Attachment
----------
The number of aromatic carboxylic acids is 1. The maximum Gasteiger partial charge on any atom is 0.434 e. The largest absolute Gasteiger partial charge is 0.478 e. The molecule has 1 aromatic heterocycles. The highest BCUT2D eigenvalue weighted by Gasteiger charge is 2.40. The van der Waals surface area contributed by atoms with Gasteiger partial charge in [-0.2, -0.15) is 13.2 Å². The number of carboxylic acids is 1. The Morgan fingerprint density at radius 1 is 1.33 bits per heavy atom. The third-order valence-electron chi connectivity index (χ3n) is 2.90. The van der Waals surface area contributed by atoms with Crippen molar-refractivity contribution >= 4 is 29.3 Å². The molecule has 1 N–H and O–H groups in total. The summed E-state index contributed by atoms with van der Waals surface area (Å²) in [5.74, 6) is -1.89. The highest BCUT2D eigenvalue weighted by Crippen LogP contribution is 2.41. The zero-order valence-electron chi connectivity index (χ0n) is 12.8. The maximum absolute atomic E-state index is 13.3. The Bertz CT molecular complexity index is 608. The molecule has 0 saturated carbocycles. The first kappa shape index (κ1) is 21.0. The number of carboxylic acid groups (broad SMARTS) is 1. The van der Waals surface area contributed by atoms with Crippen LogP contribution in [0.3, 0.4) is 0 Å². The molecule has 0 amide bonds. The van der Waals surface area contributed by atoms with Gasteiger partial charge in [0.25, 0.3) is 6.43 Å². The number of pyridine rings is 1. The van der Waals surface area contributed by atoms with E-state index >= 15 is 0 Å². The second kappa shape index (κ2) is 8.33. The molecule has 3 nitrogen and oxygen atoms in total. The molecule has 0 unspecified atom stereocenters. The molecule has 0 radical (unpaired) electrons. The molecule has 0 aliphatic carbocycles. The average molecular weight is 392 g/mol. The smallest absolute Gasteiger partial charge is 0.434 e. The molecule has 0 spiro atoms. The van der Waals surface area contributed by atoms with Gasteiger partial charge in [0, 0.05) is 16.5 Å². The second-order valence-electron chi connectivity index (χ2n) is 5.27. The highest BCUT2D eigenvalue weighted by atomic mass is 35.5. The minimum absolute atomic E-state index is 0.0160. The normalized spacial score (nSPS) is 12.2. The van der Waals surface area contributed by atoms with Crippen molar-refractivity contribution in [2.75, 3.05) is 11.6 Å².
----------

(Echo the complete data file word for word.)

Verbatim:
The number of aromatic carboxylic acids is 1. The maximum Gasteiger partial charge on any atom is 0.434 e. The largest absolute Gasteiger partial charge is 0.478 e. The molecule has 1 aromatic heterocycles. The highest BCUT2D eigenvalue weighted by Gasteiger charge is 2.40. The van der Waals surface area contributed by atoms with Gasteiger partial charge in [-0.2, -0.15) is 13.2 Å². The number of carboxylic acids is 1. The Morgan fingerprint density at radius 1 is 1.33 bits per heavy atom. The third-order valence-electron chi connectivity index (χ3n) is 2.90. The van der Waals surface area contributed by atoms with Crippen molar-refractivity contribution >= 4 is 29.3 Å². The molecule has 1 N–H and O–H groups in total. The summed E-state index contributed by atoms with van der Waals surface area (Å²) in [5.74, 6) is -1.89. The highest BCUT2D eigenvalue weighted by Crippen LogP contribution is 2.41. The zero-order valence-electron chi connectivity index (χ0n) is 12.8. The maximum absolute atomic E-state index is 13.3. The Bertz CT molecular complexity index is 608. The molecule has 0 saturated carbocycles. The first kappa shape index (κ1) is 21.0. The number of carboxylic acid groups (broad SMARTS) is 1. The van der Waals surface area contributed by atoms with Crippen LogP contribution in [0.3, 0.4) is 0 Å². The molecule has 0 amide bonds. The van der Waals surface area contributed by atoms with Gasteiger partial charge in [0.25, 0.3) is 6.43 Å². The number of pyridine rings is 1. The van der Waals surface area contributed by atoms with E-state index >= 15 is 0 Å². The second kappa shape index (κ2) is 8.33. The molecule has 3 nitrogen and oxygen atoms in total. The molecule has 0 unspecified atom stereocenters. The molecule has 0 radical (unpaired) electrons. The molecule has 0 aliphatic carbocycles. The average molecular weight is 392 g/mol. The smallest absolute Gasteiger partial charge is 0.434 e. The molecule has 0 spiro atoms. The van der Waals surface area contributed by atoms with Gasteiger partial charge in [0, 0.05) is 16.5 Å². The second-order valence-electron chi connectivity index (χ2n) is 5.27. The highest BCUT2D eigenvalue weighted by atomic mass is 35.5. The minimum absolute atomic E-state index is 0.0160. The normalized spacial score (nSPS) is 12.2. The van der Waals surface area contributed by atoms with Crippen molar-refractivity contribution in [2.75, 3.05) is 11.6 Å².